March 2020 Sports Medicine Journal Roundup
The American Journal of Sports Medicine (Feb 2020)
Hott, A., Brox, J. I., Pripp, A. H., et al. Predictors of Pain, Function, and Change in Patellofemoral Pain. The American Journal of Sports Medicine, 48(2), 351–358. https://doi.org/10.1177/0363546519889623
- – Higher number of pain sites throughout the body was a consistent predictor of poor outcome and less change at 1 year.
- – Baseline levels for anterior knee pain scale and worst pain predicted respective final scores and change scores.
Fujitaka, K., Tanaka, Y., Taniguchi, A., et al. (2020). Pathoanatomy of the Jones Fracture in Male University Soccer Players. The American Journal of Sports Medicine, 48(2), 424–431. https://doi.org/10.1177/0363546519893365
- – This study indicated that the proximally longer fifth metatarsal may cause greater stress at the base of the fifth metatarsal bone because the lever arm becomes long.
- – In addition, high medial longitudinal arch may contribute to increased load on the lateral side of the foot.
Sahoo, S., Ricchetti, E. T., Zajichek, A., et al. Associations of Preoperative Patient Mental Health and Sociodemographic and Clinical Characteristics With Baseline Pain, Function, and Satisfaction in Patients Undergoing Rotator Cuff Repairs. The American Journal of Sports Medicine, 48(2), 432–443. https://doi.org/10.1177/0363546519892570
- – Large/massive tear size, lower Veterans RAND 12-Item Health Survey mental component score, and several additional patient and disease-specific factors are associated with baseline PROMs in patients undergoing rotator cuff repair.
Malisoux, L., Delattre, N., Urhausen, A., et al. Shoe Cushioning Influences the Running Injury Risk According to Body Mass: A Randomized Controlled Trial Involving 848 Recreational Runners. The American Journal of Sports Medicine, 48(2), 473–480. https://doi.org/10.1177/0363546519892578
- – The injury risk was higher in participants running in the hard shoes compared with those using the soft shoes.
– However, the relative protective effect of greater shoe cushioning was found only in lighter runners
Lamplot, J. D., Rodeo, S. A., & Brophy, R. H. (2020). A Practical Guide for the Current Use of Biologic Therapies in Sports Medicine. The American Journal of Sports Medicine, 48(2), 488–503. https://doi.org/10.1177/0363546519836090
The British Journal of Sports Medicine (Feb 2020)
Tuakli-Wosornu YA, Sun Q, Gentry M, et al. Non-accidental harms (‘abuse’) in athletes with impairment (‘para athletes’): a state-of-the-art review. British Journal of Sports Medicine 2020;54:129-138.
– Bullying in young, visually impaired athletes is described most commonly in the available literature.
– Due to the limited amount of data, the prevalence of non-accidental harms in Para athletes remains unclear and information on trends over time is similarly unavailable.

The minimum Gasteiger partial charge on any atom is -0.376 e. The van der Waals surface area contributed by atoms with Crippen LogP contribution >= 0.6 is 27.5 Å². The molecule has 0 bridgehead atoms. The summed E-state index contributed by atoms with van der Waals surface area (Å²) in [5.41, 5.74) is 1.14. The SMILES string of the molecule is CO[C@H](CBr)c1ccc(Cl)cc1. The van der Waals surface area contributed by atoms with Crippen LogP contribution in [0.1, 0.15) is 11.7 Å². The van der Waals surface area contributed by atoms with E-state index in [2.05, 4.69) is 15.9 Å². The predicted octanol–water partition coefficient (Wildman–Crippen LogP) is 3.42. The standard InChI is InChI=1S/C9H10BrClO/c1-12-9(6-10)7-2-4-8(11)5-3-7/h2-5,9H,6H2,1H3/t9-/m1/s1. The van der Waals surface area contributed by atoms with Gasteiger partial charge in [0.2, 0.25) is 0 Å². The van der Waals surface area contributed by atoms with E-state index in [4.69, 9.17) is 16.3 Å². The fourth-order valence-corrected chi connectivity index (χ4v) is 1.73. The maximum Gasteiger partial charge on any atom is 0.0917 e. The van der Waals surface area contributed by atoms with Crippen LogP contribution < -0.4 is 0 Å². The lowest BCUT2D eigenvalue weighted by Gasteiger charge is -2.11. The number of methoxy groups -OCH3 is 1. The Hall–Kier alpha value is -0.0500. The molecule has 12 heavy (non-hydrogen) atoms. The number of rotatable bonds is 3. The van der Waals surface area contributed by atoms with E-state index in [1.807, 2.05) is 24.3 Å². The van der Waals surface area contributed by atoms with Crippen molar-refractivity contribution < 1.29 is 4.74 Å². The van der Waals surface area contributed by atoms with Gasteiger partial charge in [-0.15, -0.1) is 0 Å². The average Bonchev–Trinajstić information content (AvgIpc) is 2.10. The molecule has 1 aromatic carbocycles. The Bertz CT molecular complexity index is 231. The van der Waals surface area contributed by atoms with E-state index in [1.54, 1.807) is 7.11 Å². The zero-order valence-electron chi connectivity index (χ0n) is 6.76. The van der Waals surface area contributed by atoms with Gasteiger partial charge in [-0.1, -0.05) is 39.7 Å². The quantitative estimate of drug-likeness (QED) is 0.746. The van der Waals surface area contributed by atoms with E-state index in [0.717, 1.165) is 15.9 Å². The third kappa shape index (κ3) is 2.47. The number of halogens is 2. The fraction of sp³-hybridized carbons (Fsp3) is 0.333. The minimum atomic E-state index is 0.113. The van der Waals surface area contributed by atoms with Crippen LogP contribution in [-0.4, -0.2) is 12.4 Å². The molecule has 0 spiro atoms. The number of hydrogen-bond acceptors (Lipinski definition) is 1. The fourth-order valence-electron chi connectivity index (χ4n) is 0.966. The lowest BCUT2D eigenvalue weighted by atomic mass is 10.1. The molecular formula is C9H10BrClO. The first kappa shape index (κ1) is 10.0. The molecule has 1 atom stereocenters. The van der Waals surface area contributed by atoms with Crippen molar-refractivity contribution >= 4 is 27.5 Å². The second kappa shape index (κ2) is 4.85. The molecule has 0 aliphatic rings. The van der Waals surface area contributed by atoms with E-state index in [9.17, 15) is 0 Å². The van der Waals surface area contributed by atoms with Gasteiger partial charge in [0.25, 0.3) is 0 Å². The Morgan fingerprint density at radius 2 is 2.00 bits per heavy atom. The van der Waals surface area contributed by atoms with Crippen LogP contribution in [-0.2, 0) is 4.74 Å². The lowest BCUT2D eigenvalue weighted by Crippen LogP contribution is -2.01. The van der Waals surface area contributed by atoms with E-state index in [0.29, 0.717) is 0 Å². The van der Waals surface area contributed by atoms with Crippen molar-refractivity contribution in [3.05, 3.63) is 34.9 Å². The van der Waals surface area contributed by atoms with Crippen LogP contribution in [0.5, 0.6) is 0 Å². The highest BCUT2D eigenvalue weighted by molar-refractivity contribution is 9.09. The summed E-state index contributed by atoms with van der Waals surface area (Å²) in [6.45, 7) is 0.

Steffen K, Soligard T, Mountjoy M, et al. How do the new Olympic sports compare with the traditional Olympic sports? Injury and illness at the 2018 Youth Olympic Summer Games in Buenos Aires, Argentina. British Journal of Sports Medicine 2020;54:168-175.
– The overall injury incidence of 15.5 injuries per 100 athletes was higher, while the overall illness incidence of 8.4 illnesses per 100 athletes was similar to previous youth and Olympic Games.
– The new sports did not differ significantly compared with the other sports with respect to injury and illness risk.
McGrew C, MacCallum D, Narducci D, et al. AMSSM position statement update: blood-borne pathogens in the context of sports participation. British Journal of Sports Medicine 2020;54:200-207.
Parsons JT, Anderson SA, Casa DJ, et al. Preventing catastrophic injury and death in collegiate athletes: interassociation recommendations endorsed by 13 medical and sports medicine organisations. British Journal of Sports Medicine 2020;54:208-215.
Vessella T, Zorzi A, Merlo L, et al. The Italian preparticipation evaluation programme: diagnostic yield, rate of disqualification and cost analysis. British Journal of Sports Medicine 2020;54:231-237.
– PPE according to the Italian model identified a range of diseases in 2.0% of apparently healthy athletes at an average cost of €79
Sports Medicine (Feb 2020)
– Continuous training seems, overall, a better strategy than interval training to reduce the oxygen cost in recreational endurance runners.
– However, oxygen cost reductions are influenced by several variables including the duration of the program, runners’ aerobic capacity, the intervals duration and the volume of interval training per week.
Loh R, Stamatakis E, Folkerts D, Allgrove JE, Moir HJ. Effects of Interrupting Prolonged Sitting with Physical Activity Breaks on Blood Glucose, Insulin and Triacylglycerol Measures: A Systematic Review and Meta-analysis. Sports Med. 2020 Feb;50(2):295-330. doi: 10.1007/s40279-019-01183-w. Review. PubMed PMID: 31552570; PubMed Central PMCID: PMC6985064.
– The use of PA breaks during sitting moderately attenuated post-prandial glucose, insulin, and TAG, with greater glycaemic attenuation in people with higher BMI.